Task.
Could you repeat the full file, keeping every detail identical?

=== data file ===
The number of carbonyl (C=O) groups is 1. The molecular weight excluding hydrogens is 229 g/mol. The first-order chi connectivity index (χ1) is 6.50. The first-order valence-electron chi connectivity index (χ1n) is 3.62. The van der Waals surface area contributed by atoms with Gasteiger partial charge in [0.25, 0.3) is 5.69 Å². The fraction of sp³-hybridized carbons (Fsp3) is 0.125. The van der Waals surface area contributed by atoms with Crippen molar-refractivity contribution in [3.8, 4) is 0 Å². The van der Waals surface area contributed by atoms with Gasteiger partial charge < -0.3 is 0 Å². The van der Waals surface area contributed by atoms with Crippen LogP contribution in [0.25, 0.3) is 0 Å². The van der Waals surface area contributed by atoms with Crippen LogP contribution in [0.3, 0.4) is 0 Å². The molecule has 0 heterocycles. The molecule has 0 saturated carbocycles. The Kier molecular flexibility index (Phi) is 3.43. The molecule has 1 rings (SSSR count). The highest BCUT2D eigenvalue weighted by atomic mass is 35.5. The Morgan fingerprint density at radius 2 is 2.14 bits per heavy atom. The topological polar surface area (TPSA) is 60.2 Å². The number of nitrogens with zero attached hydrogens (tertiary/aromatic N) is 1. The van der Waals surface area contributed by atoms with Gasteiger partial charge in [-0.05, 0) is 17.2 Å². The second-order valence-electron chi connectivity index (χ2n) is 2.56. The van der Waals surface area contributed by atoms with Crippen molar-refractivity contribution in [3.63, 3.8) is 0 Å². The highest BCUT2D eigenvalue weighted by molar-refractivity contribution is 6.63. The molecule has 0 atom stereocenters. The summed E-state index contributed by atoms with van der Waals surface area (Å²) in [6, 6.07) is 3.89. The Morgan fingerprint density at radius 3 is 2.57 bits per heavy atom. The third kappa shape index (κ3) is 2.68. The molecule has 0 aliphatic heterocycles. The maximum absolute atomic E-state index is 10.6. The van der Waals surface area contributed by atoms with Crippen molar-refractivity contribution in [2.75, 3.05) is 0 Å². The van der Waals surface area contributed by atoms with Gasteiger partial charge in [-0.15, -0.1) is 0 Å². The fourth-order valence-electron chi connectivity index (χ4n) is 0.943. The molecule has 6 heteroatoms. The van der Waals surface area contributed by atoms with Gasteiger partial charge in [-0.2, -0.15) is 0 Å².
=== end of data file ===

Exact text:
The number of carbonyl (C=O) groups is 1. The molecular weight excluding hydrogens is 229 g/mol. The first-order chi connectivity index (χ1) is 6.50. The first-order valence-electron chi connectivity index (χ1n) is 3.62. The van der Waals surface area contributed by atoms with Gasteiger partial charge in [0.25, 0.3) is 5.69 Å². The fraction of sp³-hybridized carbons (Fsp3) is 0.125. The van der Waals surface area contributed by atoms with Crippen molar-refractivity contribution in [3.8, 4) is 0 Å². The van der Waals surface area contributed by atoms with Gasteiger partial charge < -0.3 is 0 Å². The van der Waals surface area contributed by atoms with Crippen LogP contribution in [0.25, 0.3) is 0 Å². The van der Waals surface area contributed by atoms with Crippen LogP contribution in [0.3, 0.4) is 0 Å². The molecule has 0 heterocycles. The molecule has 0 saturated carbocycles. The Kier molecular flexibility index (Phi) is 3.43. The molecule has 1 rings (SSSR count). The highest BCUT2D eigenvalue weighted by atomic mass is 35.5. The Morgan fingerprint density at radius 2 is 2.14 bits per heavy atom. The topological polar surface area (TPSA) is 60.2 Å². The number of nitrogens with zero attached hydrogens (tertiary/aromatic N) is 1. The van der Waals surface area contributed by atoms with Gasteiger partial charge in [-0.05, 0) is 17.2 Å². The second-order valence-electron chi connectivity index (χ2n) is 2.56. The van der Waals surface area contributed by atoms with Crippen molar-refractivity contribution in [3.63, 3.8) is 0 Å². The highest BCUT2D eigenvalue weighted by molar-refractivity contribution is 6.63. The molecule has 0 atom stereocenters. The summed E-state index contributed by atoms with van der Waals surface area (Å²) in [6, 6.07) is 3.89. The Morgan fingerprint density at radius 3 is 2.57 bits per heavy atom. The third kappa shape index (κ3) is 2.68. The molecule has 0 aliphatic heterocycles. The maximum absolute atomic E-state index is 10.6. The van der Waals surface area contributed by atoms with Crippen molar-refractivity contribution in [2.75, 3.05) is 0 Å². The van der Waals surface area contributed by atoms with Gasteiger partial charge in [-0.15, -0.1) is 0 Å². The fourth-order valence-electron chi connectivity index (χ4n) is 0.943. The molecule has 6 heteroatoms. The van der Waals surface area contributed by atoms with Gasteiger partial charge in [-0.2, -0.15) is 0 Å².